Since we've been talking in this space about the Twitter/Musk deal today, I wanted to flag an interesting development on that front for you.

First, credit where it's due: I wouldn't have heard about this if it wasn't for the very good Opening Arguments podcast. If you're a layperson with any interest in the law at all, you should be listening to Opening Arguments. openargs.com/

So... (🧵​)

The Orlando Police Pension Fund holds, among other things, some Twitter stock.

They filed a lawsuit on May 6 in Delaware Chancery Court that includes among its defendants both Twitter and Elon Musk.

You can read the entire complaint here: documentcloud.org/documents/21

If you are the kind of nerd who finds arcane points of law interesting, you are going to LOVE this complaint. Because it is wielding a real Buster Sword of legal arcana.

Let's start at the beginning. The suit was filed in Delaware because Twitter, like many corporations, is incorporated in Delaware. Businesses like to incorporate in Delaware, because the state has exceptionally business-friendly laws. It also has the Delaware Court of Chancery, an unusual kind of high court that focuses on handling corporate disputes. courts.delaware.gov/Chancery/

Now, if you incorporate your business in Delaware, that means it has to follow Delaware's corporation laws. Which, as previously noted, are quite generous and friendly to corporations.

The Orlando Police Pension Fund alleges that Elon Musk, as a shareholder of Twitter, broke one of those laws; and that Twitter, by agreeing to the deal Musk broke that law to put together, broke another one.

You and I can have the opinion that Elon Musk and Twitter broke a law and it means nothing, of course. But we're not Twitter shareholders. The Orlando Police Pension Fund IS a Twitter shareholder, which gives them "standing" to file suit against Twitter in the Court of Chancery. en.wikipedia.org/wiki/Standing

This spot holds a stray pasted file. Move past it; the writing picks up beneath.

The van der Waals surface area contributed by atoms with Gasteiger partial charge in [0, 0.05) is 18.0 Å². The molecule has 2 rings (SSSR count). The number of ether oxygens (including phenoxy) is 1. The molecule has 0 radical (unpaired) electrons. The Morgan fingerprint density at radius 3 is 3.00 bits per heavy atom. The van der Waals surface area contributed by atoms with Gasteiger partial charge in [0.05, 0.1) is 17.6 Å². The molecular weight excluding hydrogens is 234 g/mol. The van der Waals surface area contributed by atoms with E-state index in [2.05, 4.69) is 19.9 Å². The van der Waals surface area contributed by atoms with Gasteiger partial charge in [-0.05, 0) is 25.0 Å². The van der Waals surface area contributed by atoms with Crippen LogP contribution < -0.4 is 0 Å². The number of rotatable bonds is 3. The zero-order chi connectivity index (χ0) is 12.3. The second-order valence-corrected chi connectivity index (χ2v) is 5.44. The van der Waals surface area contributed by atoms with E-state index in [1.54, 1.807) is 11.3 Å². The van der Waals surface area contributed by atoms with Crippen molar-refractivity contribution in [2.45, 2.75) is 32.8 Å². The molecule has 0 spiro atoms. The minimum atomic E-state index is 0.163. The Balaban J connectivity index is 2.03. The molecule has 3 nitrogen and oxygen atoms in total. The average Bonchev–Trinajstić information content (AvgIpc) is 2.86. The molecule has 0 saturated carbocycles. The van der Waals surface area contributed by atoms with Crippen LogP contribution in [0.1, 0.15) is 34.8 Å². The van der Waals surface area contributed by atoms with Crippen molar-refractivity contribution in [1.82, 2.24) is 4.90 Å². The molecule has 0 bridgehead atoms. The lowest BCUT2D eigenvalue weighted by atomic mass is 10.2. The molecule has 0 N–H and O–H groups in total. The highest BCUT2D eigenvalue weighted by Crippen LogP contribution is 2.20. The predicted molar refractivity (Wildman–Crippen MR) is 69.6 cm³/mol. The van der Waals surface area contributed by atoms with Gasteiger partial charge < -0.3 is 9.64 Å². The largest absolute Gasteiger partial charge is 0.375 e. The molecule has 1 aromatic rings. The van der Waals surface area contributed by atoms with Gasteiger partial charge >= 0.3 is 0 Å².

The laws Musk and Twitter are alleged to have broken are found in Section 203 of the Delaware Corporation Code: codes.findlaw.com/de/title-8-c

This section says that, outside of some exceptions, "a corporation shall not engage in any business combination with any interested stockholder for a period of 3 years following the time that such stockholder became an interested stockholder."

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@jalefkowit What does it mean to "engage in a business combination"?

@loke It's defined in Section 203 as well -- full text is here: codes.findlaw.com/de/title-8-c

The part we care about is probably paragraph (ii), which says it includes "[a]ny sale, lease, exchange, mortgage, pledge, transfer or other disposition (in 1 transaction or a series of transactions), except proportionately as a stockholder of such corporation, to or with the interested stockholder."

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